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  • Writer's pictureJulia

Cryptopia and the future of the internet – An interview with documentary filmmaker Torsten Hoffmann

If you’ve been asking yourself recently what documentaries to watch – there is a new kid on the block. Recently, I had the opportunity to work as a contributing director of photography on a documentary that has not only qualified for the Academy Awards, but it also shed light on a previously-unknown realm for me: the world of blockchain and cryptocurrency. 

Naturally, I knew very little about the topic, but the opportunity to work on this documentary proved to be a rewarding experience.

The latest documentary, Cryptopia, by award-winning producer and director Torsten Hoffmann, is a must-see for everyone who's been amazed, or confused, by what seemed to be the word of the year in 2019 – Blockchain.

Personally, I was lucky enough to contribute to this documentary for the London portion of the production.

I met Torsten and his team in the middle of their filming process and I am excited to learn that the film has qualified for the Academy Awards upon its release. 

- Cryptopia features easy-to-understand graphics, and breaks down the complexity and the processes behind the blockchain and puts this new technology into a wider context of what all this could means for the future of money. 

Hoffman, an MBA by training, is naturally passionate about the topic, a position that manifests itself in a highly-engaging documentary. The audience is introduced to the many controversies that surround cryptocurrency and moreover, we are presented with facts that enable us to stay informed on the topic. If you're looking for a documentary that will keep you entertained, while learning something new, check out Cryptopia.  

'Ambitious and Thought-Provoking' 'Captures the Zeitgeist of this Movement'

I interviewed Torsten for my blog, and he was kind enough to answer some questions about the filmmaking process, which I've shared below.

JS: Congratulations on the successful completion and debut of CryptopiaFilm. Tell us about the making of the film. What were the challenges? What goals did you set yourself?

TH: Coordinating the production over four continents, seven countries, different production crews and post production teams was a big challenge. It took us over two years to make this film. The other challenge was to keep up with the developments that happened during the time e.g. new product launches, new conflicts, price movements etc.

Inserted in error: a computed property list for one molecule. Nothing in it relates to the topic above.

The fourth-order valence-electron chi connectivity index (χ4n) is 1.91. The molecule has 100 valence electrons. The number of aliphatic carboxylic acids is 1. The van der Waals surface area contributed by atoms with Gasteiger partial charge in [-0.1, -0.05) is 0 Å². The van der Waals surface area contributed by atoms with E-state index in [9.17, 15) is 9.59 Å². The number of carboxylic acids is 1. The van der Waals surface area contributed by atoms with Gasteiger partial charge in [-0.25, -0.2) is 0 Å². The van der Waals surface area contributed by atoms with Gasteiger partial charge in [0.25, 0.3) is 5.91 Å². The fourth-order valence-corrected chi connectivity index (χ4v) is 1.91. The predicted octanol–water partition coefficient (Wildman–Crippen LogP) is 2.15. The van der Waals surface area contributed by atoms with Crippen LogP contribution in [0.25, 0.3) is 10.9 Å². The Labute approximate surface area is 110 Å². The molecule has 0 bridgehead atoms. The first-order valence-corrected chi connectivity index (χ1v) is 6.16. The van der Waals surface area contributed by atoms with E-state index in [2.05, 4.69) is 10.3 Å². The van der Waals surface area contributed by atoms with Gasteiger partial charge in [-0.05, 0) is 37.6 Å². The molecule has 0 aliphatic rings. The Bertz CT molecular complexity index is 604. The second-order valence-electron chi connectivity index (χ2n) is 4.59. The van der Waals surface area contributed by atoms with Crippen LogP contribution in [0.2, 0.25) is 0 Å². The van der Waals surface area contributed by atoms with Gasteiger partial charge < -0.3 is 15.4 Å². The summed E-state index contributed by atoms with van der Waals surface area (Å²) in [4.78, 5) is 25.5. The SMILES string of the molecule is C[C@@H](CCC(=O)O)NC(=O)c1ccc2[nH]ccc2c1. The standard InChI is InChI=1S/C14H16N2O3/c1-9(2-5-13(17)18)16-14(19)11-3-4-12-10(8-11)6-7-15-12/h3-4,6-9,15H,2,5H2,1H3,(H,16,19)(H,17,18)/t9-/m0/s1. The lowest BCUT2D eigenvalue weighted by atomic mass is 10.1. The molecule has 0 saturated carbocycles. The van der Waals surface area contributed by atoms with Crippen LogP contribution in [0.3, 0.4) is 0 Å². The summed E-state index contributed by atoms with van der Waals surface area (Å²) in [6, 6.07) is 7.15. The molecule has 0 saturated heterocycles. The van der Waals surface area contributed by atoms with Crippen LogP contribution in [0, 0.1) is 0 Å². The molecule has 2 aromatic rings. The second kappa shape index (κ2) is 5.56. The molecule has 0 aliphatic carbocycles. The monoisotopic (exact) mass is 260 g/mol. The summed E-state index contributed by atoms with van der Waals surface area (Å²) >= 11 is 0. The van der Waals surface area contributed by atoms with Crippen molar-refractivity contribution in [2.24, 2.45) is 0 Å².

JS: You travelled all over the world for Cryptopia, what did your funding process look like and how difficult was that? 

TH: Luckily, we had already made another Bitcoin documentary in 2014/15 which was quite successful. This enabled me to approach Screen Australia, where we're based, and a German broadcaster – where I was born. Some of the funds also came from fans on Kickstarter. 

JS: Is there anything that turned out to be majorly different than what you had planned in the beginning? And if so, what?

TH: I think most documentary filmmakers change course along the way or add new content. I have the tendency to keep adding new content, while co-director Michael Watchulonis, a veteran in the business, was good to keep focus on the main threads and work towards our deadlines. 

JS: How big was your team and how long did it take you to make this film?

TH: A production like this is a big team effort. You can see the entire list in the end credits in the film and I have also pasted it to the bottom of the main page

JS: This is your second film about crypto currency. What is your personal involvement with the topic? 

TH: I have been fascinated about alternative currency since I wrote a paper about it during my MBA in 2010. I found out about Bitcoin in 2013. 

JS: The film has just qualified for the Academy Awards, what are the next steps and what can you tell us about distribution of documentary films in general? 

TH: Yes, this is via DocEdge, a festival in New Zealand. We're now selling the film pay-per-view on our site and will eventually add it to the big platforms like Amazon or iTunes. We like these big tech companies but we don't like that they keep such a large share of the money. If you can, try to support independent productions by going to the source. 

JS: Has Covid-19 had an impact on releasing the film?

TH: I was in the middle of the global cinema tour. But after sold-out cinemas in 5 countries with the local blockchain and tech communities we were 'locked down'. This forced us to release #CryptopiaFilm online. 

JS: Are you already working on your next project? 

TH: Not yet. I am working on a few ideas at the moment but nothing concrete. First priority is to recoup some of the production budget. 


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